By Kathryn Kelman/ne news editor
Self-defense workshops can empower women and save lives, and NE Campus will host one March 22.
Instructional associate Shane Whitehead will present the session 10 a.m.-noon in the Darlage Center Corner (NSTU 1615A) as part of Women’s History Month on NE.
Student development associate Karen Raulerson sought out Whitehead, who is a fourth-degree black belt in Gasan Ryu Kenpo, to teach the class for the first time two years ago. They have partnered to hold a self-defense workshop every semester since.
“We’ve been doing it [the class] for a while now, and so each time we tweak it,” Raulerson said. “We try to pay attention to what they [participants] put on the evaluations and make it better for them.”
Raulerson said she put the class together because she thinks it’s important for women to know how to protect themselves at any given time.
“We are put into positions that, you know, we’re out at night or even it’s just running to the grocery store,” she said.
The class will focus on three key components of self-defense: verbal skills, physical defense skills and awareness, Whitehead said.
“In a stressful situation, you’re not going to have the opportunity to bust out crazy fancy black belt techniques,” he said. “Simple works, and that’s one of the main things we’ll address.”
Whitehead is the head instructor for the North Richland Hills dojo for the Chamberlain Studios of Self Defense and doesn’t mind saying the actions he teaches in these classes are actions he would use.
“I’ve got no problem admitting that it’s titled Women’s Self Defense mainly just to make them comfortable,” he said. “The technical skills themselves are valid for anybody.”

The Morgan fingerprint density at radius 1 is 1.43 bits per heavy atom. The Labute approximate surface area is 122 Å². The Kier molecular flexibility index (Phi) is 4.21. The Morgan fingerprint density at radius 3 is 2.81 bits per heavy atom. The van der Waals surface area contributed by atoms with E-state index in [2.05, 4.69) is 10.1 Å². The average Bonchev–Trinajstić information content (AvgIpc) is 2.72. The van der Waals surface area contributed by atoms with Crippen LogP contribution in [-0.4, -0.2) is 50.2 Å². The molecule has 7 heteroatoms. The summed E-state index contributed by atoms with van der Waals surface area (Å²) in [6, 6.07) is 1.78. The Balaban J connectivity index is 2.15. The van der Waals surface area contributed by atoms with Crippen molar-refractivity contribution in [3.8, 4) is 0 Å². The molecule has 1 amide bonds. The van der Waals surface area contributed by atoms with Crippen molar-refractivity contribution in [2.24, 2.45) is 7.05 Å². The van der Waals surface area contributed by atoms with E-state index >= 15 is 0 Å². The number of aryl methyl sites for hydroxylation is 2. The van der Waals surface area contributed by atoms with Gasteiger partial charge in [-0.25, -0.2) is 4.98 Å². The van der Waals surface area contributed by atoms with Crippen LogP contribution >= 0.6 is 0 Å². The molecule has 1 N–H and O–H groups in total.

One of the things Whitehead said he likes about Gasan Ryu Kenpo, the martial arts style used in the class, is it’s a fundamental striking or self-defense system that someone can learn relatively quickly.
“Kenpo doesn’t always look pretty, and we mention that it’s not meant to be,” he said. “It’s meant to be effective and straightforward.”
In addition to the physical defense skills, the class will work with participants on verbal skills and situational awareness.
“You can say ‘Stop’ to somebody. It’s OK,” he said. “You can stick your hand out and be loud, and if you’re loud, you attract attention.”
To an extent, situational awareness can be more important than the physical and verbal skills, Whitehead said.
The class will teach participants how to avoid putting themselves in bad situations when possible and to be more aware of their environment to take out some of the risk factors, he said.
“Running at night by yourself with your earbuds in, stereo cranked up, that’s pretty much a victim situation depending on where you’re at,” he said. “You can’t hear anybody coming, and that could put you potentially at risk.”
Whitehead tells his assistants when they’re training for the workshop that they will probably never know the impact the workshop has had, but if they can help one woman avoid being raped or attacked or help her survive an assault, the years of blood, sweat, tears and training will have paid off, he said.
Participants should dress appropriately and come with an open mind, Raulerson said.
“Think of this as something fun,” she said. “You’re going out there, you’re learning something that’s going to be very beneficial to you but, on the same token, have fun doing it.”
Whitehead and his assistants create a safe environment for participants, but the hardest part for many is walking through the door, he said.
“Once they step in the door, step on the mats, all the myths and fears can just melt away,” he said. “And people really do have fun and hopefully walk away with a valuable skill.”